Today, 29th March, is my son Jake’s twenty-first birthday and I’m not at home with him. I very much wish I was. Instead I’m deep in the Northumbrian countryside at Highgreen Manor, home of William and Cynthia Morrison-Bell, running a writing course with my fellow Dark Angel, Stuart Delves.
Highgreen must be a spectacular place in any weather. Today, under an unblemished sky and a blazing sun, it is doubly so. A turreted Victorian manor at the centre of an enclave of greenery, it’s surrounded by mile after mile of empty moorland that still wears a sere end-of-winter coat. The house and outbuildings are sheltered by trees, the grass around them is lush and well tended, plants and shrubs are putting out their first shoots, and ranks of daffodils stand guard on the margins of the large lawn.
It’s the lawn, and the noise emanating from it, that holds my attention. A gardener on a small tractor is making stripes as he mows his way up and down in the sunshine. Sitting on his knee as he goes is his young son. Both of them wear back-to-front baseball caps. The father steers with one arm, the other placed protectively around the child’s waist. There’s a look on the little boy’s face that says this business of being with his father, of doing grown-up work with him, is a solemn and wonderful thing that should never, ever be allowed to come to an end.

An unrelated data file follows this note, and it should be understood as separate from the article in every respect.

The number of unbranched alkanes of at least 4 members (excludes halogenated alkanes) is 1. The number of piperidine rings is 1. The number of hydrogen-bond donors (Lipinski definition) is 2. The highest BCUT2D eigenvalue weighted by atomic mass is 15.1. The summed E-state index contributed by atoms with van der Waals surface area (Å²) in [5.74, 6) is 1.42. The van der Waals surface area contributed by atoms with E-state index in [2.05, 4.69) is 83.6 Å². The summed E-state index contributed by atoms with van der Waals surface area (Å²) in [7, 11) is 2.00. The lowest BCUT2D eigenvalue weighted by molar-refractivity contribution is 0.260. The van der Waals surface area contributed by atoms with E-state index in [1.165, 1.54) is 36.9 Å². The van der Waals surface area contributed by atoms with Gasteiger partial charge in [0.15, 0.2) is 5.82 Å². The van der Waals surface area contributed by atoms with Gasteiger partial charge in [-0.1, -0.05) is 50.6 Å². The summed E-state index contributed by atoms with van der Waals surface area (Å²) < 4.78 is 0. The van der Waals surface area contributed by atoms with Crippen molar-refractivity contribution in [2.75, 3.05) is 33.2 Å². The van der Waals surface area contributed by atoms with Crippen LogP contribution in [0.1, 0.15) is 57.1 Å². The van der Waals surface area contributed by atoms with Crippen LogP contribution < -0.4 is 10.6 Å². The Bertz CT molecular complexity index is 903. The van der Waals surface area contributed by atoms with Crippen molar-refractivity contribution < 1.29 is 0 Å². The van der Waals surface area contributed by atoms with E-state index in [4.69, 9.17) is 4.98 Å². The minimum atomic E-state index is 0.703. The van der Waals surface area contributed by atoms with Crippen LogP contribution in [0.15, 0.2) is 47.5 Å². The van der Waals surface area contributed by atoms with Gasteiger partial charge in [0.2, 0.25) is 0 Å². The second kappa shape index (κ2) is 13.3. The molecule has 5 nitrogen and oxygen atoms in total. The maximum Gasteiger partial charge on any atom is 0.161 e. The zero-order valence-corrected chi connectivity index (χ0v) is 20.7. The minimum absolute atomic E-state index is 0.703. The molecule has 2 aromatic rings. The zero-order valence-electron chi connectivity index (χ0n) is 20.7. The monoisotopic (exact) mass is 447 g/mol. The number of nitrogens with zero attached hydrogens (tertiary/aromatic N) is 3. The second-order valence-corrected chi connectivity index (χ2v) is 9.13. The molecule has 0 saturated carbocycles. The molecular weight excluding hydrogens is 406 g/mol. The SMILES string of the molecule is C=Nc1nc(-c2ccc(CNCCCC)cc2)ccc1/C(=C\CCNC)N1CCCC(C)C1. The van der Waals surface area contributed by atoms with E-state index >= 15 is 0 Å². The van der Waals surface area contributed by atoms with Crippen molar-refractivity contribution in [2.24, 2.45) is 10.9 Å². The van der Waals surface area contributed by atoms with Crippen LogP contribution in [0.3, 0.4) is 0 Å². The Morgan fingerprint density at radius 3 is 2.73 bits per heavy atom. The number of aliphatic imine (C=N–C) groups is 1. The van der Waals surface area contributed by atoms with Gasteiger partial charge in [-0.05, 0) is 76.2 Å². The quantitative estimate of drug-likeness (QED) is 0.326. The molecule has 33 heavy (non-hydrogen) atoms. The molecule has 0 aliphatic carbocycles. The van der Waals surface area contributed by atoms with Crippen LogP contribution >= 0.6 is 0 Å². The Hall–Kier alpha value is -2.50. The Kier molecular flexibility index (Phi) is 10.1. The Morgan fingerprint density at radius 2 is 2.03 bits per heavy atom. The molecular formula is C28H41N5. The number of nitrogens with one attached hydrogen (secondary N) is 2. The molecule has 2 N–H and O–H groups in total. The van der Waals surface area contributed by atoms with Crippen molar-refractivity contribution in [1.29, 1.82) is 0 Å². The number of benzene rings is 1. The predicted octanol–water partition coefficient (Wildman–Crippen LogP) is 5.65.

And here’s the strange thing about it: this very scene is one that was played out in a different place, at a different time, with two-year-old Jake and me as the protagonists. It happened, almost identically, nineteen years ago, at the house we lived in when we first came back to Scotland, and although I frequently remember it, I have never seen it repeated until today.
Also surrounded by a wild landscape, the hills of Highland Perthshire, our house had an equally large lawn, sheltered by trees and bordered by daffodils, where Jake used to love to come on the mowing tractor with me. But being slightly younger than the boy here at Highgreen, he would invariably fall asleep, almost at once, lolling forward over the arm with which I held him safe on my lap.
I remember the warmth of his small body against mine, the smell of his skin and hair mingling with the smell of petrol and freshly cut grass, the unconditional, animal love I felt for the limp child sleeping so trustingly and soundly on my arm as we puttered round the garden.
Today Jake is tall and slim, full of virile energy and charm. I would love to be there to see him over this threshold into full manhood, to tell him in person how proud he makes me with his curiosity about the world, his eagerness to engage. But I am not and the universe has handed me an entirely unexpected consolation prize: an intense memory of where the love I feel for him today first sprang from.
Absent in this lost, beautiful place I can’t imagine a better way to celebrate his existence.